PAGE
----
Wed. March 15
9:30 p.m.
$10/adv., $15/door
Pour House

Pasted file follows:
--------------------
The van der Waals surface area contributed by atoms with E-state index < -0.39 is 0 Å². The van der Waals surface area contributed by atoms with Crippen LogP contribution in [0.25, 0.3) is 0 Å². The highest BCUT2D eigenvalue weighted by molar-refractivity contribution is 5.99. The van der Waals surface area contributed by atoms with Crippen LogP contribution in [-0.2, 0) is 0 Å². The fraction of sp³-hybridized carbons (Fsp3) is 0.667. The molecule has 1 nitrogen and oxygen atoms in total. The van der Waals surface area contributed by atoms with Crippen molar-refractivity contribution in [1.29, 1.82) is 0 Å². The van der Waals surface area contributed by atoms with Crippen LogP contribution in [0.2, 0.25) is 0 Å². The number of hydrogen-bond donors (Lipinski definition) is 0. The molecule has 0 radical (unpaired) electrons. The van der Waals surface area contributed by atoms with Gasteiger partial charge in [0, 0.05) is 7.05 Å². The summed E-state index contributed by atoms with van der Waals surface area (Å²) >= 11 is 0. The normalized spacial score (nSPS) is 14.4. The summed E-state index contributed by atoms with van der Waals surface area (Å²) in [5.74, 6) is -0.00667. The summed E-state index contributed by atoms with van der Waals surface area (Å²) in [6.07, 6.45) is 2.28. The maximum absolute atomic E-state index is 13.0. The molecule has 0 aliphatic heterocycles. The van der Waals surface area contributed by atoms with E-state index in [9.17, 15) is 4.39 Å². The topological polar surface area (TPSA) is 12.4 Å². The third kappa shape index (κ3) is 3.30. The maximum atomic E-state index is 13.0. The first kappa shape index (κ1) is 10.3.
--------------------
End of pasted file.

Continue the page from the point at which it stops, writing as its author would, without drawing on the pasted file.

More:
When it comes to tribute acts, Cash'd Out walks the line, with the San Diego-based band respectfully channelling the late great Johnny Cash for a solid 12 years now. Their likeness to the legend is so uncanny that when Cash's own daughter Cindy caught the act, she was moved to gift frontman Douglas Benson a glass locket that once belonged to her father. The band's musical trip down memory lane goes all the way back to Cash's days at Sun Records as well as Columbia Records, touching also on his live recordings from Folsom Prison and San Quentin. After performing at the Lake Havasu Rockabilly Reunion festival in Arizona last month, Cash'd Out has been making its way through the South — through Memphis, where it all started, and past trains rollin' 'round the bend (sadly, no Jackson stop) — before hitting the Pour House this week. No word on if the band's June Carter equivalent will be in tow, but here's a-hopin'. —Kelly Rae Smith WEDNESDAY